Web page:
Here’s a good example of a project we worked on for AB InBev that explored creative packaging based on use occasion.
The other trend we see is optimizing packaging by channel. Brands are coming to realize that consumers’ expectations around shopping experiences vary depending on whether they are shopping in a grocery, convenience or club store. For example, we had a CPG client who was selling their beverage product by the gallon at convenience stores. They learned that consumers don’t look to buy beverages by the gallon; if they switched to just a single-serve pack format, they could not only drive more preference for their product, but free up space for other faster-selling SKUs. It was a win for the brand and retailer.
You will be presenting on a redesign for Sprite Zero—what can you share about that?
Harmon: The Sprite brand team wanted to establish a stronger connection with global consumers. To accomplish this, they sought to identify a restage option that would be more refreshing and revitalizing, preferred by both buyers and non-buyers in their key global markets. They also wanted to understand if they could create a universal design that worked globally, which would save the cost of having local markets develop their own designs. The Sprite team leveraged Nielsen’s technology to explore and validate 37 unique design directions across the U.S. and three other markets. From this, they were able to identify a new unified global design strategy that substantially improved preference among both current buyers and non-buyers.
What advice do you have for those involved in packaging design?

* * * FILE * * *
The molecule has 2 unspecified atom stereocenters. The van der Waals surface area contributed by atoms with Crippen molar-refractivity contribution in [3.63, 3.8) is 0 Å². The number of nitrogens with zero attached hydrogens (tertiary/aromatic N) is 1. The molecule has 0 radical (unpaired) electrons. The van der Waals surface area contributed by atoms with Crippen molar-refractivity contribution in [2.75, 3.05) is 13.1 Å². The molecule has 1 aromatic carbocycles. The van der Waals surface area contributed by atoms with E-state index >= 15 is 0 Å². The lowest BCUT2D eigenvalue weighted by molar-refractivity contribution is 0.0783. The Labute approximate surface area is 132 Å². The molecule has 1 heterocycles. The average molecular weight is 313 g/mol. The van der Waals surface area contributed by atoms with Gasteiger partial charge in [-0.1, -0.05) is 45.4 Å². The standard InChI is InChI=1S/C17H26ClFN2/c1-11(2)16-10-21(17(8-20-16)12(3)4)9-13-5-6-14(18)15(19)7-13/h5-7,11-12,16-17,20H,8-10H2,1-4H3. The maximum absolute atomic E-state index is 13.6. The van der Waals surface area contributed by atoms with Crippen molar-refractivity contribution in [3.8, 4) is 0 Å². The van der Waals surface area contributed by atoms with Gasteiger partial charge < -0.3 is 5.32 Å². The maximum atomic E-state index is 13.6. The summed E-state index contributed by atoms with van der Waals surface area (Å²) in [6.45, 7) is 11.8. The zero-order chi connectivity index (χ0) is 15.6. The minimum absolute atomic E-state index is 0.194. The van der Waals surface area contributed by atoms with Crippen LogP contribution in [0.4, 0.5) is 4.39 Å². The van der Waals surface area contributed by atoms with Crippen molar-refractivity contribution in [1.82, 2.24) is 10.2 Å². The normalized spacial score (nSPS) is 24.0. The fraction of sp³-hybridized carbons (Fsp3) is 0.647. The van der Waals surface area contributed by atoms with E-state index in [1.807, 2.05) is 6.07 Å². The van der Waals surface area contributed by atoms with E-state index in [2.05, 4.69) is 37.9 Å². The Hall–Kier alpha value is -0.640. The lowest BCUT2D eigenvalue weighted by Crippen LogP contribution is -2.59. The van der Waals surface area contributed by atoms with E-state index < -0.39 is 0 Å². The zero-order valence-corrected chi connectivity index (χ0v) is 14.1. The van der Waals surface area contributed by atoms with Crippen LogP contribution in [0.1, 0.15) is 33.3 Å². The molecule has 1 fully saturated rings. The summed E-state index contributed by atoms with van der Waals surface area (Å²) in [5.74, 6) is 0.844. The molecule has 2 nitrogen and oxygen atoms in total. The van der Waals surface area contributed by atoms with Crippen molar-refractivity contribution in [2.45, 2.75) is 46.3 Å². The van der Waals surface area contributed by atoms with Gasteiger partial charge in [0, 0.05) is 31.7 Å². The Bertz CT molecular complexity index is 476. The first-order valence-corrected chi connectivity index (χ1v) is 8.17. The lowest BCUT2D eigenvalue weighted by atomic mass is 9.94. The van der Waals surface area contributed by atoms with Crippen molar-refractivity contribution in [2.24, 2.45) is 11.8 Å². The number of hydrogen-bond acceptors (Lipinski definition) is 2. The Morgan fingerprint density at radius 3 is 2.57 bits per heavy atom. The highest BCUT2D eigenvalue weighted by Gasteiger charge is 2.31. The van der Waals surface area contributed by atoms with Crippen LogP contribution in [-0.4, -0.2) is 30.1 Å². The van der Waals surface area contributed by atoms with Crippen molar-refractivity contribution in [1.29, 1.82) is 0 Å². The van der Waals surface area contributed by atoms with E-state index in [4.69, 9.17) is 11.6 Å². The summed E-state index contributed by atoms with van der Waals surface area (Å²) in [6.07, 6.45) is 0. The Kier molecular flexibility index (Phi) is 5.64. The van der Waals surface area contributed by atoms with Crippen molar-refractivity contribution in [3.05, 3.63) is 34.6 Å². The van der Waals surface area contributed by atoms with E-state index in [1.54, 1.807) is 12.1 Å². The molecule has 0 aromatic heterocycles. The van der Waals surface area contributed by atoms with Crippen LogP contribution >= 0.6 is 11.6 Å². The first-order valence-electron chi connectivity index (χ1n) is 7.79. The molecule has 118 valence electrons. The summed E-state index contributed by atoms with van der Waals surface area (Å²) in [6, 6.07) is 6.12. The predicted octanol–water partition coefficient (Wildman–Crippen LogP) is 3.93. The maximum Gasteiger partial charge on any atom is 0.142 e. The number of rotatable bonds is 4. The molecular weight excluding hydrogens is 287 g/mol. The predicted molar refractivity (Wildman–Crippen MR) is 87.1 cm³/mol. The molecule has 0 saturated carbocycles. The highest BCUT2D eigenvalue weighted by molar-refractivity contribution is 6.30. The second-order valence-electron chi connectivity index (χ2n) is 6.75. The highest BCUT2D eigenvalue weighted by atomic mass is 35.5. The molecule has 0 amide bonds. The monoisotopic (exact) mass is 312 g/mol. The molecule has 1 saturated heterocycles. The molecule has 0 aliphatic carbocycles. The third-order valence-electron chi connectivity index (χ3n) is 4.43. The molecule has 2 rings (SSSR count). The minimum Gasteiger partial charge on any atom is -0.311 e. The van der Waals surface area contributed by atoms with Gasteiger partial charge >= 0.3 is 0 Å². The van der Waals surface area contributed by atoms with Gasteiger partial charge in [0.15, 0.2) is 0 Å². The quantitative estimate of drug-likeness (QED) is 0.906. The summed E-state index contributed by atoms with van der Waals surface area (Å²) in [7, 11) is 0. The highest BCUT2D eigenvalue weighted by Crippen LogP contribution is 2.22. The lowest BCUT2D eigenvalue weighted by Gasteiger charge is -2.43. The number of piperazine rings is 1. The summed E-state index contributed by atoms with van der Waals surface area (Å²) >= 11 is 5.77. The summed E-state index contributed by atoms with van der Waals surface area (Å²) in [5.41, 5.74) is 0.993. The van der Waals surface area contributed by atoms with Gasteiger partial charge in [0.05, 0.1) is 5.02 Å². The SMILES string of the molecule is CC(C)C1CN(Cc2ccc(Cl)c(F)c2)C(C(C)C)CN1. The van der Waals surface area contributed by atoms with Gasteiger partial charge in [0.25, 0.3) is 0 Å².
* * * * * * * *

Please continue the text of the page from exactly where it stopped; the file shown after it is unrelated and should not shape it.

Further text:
Harmon: I would encourage brands and design agencies to embrace technology to bring accountability and objectivity to the design work they are doing today. Across the industry, design is under-funded and under-appreciated, which is a function of not being able to measure and qualify its impact consistently. There are scalable and cost-effective technologies available now that empower brands to measure their design impact just as they would any other areas of marketing spend—ultimately helping to improve their brand position in the market. Moreover, technology has the power to remove subjectivity from the design process and give consumers a stronger voice in deciding what to launch to market. When brands involve consumers early, we know they are more successful and that they launch designs that are much more creative and impactful.
For more information, visit Nielsen.
For more information on the PAC “Winning By Design” conference that includes presenters from Wegman’s and Walmart Canada, click here.
Jim Harmon is vp of design solutions for Nielsen Innovation’s Practice in North America. He brings more than 25 years’ experience to helping leading retailer and CPG companies deliver more profitable outcomes from their brand marketing and innovation initiatives. Prior to his current role, Harmon was vp and early team member for marketing technology company Affinnova, where he introduced firms like Wal-Mart, Kroger, Coca-Cola, P&G, Smuckers and others to Affinnova’s optimization technology for package designs and product concepts. He has also held leadership roles at Cardlytics, Catalina Marketing, MKTG Inc, NewsAmerica and Marsh Supermarkets. Harmon is a graduate of the Haworth College of Business at Western Michigan University.